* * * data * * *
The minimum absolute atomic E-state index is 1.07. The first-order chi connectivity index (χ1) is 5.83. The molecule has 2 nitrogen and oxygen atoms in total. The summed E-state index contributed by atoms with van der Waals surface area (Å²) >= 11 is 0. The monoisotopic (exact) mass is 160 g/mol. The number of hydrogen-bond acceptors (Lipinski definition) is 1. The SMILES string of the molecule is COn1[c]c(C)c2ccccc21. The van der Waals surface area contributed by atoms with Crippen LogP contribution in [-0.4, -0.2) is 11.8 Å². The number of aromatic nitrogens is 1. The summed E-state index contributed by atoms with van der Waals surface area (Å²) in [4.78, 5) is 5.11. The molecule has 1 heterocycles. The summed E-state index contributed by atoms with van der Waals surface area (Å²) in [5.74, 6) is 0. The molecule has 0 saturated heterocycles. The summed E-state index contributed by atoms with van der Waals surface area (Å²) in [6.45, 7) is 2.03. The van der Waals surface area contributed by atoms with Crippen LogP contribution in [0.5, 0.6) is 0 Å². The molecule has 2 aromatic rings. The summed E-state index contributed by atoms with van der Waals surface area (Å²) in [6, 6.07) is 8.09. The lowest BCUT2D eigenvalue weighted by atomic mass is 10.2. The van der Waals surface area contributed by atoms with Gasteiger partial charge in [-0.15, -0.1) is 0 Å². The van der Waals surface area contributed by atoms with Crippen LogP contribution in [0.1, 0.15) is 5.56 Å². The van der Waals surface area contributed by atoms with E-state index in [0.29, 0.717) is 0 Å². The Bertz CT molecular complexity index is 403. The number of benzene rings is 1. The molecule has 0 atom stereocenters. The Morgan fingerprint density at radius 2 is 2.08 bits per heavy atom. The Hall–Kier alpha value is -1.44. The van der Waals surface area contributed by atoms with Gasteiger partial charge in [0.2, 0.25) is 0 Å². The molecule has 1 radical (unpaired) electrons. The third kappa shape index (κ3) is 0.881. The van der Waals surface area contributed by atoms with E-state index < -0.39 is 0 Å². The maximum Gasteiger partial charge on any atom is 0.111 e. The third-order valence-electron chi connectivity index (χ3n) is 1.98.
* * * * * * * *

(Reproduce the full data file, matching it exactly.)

The minimum absolute atomic E-state index is 1.07. The first-order chi connectivity index (χ1) is 5.83. The molecule has 2 nitrogen and oxygen atoms in total. The summed E-state index contributed by atoms with van der Waals surface area (Å²) >= 11 is 0. The monoisotopic (exact) mass is 160 g/mol. The number of hydrogen-bond acceptors (Lipinski definition) is 1. The SMILES string of the molecule is COn1[c]c(C)c2ccccc21. The van der Waals surface area contributed by atoms with Crippen LogP contribution in [-0.4, -0.2) is 11.8 Å². The number of aromatic nitrogens is 1. The summed E-state index contributed by atoms with van der Waals surface area (Å²) in [4.78, 5) is 5.11. The molecule has 1 heterocycles. The summed E-state index contributed by atoms with van der Waals surface area (Å²) in [5.74, 6) is 0. The molecule has 0 saturated heterocycles. The summed E-state index contributed by atoms with van der Waals surface area (Å²) in [6.45, 7) is 2.03. The van der Waals surface area contributed by atoms with Crippen LogP contribution in [0.5, 0.6) is 0 Å². The molecule has 2 aromatic rings. The summed E-state index contributed by atoms with van der Waals surface area (Å²) in [6, 6.07) is 8.09. The lowest BCUT2D eigenvalue weighted by atomic mass is 10.2. The van der Waals surface area contributed by atoms with Gasteiger partial charge in [-0.15, -0.1) is 0 Å². The van der Waals surface area contributed by atoms with Crippen LogP contribution in [0.1, 0.15) is 5.56 Å². The van der Waals surface area contributed by atoms with E-state index in [0.29, 0.717) is 0 Å². The Bertz CT molecular complexity index is 403. The number of benzene rings is 1. The molecule has 0 atom stereocenters. The Morgan fingerprint density at radius 2 is 2.08 bits per heavy atom. The Hall–Kier alpha value is -1.44. The van der Waals surface area contributed by atoms with Gasteiger partial charge in [0.2, 0.25) is 0 Å². The molecule has 1 radical (unpaired) electrons. The third kappa shape index (κ3) is 0.881. The van der Waals surface area contributed by atoms with E-state index < -0.39 is 0 Å². The maximum Gasteiger partial charge on any atom is 0.111 e. The third-order valence-electron chi connectivity index (χ3n) is 1.98.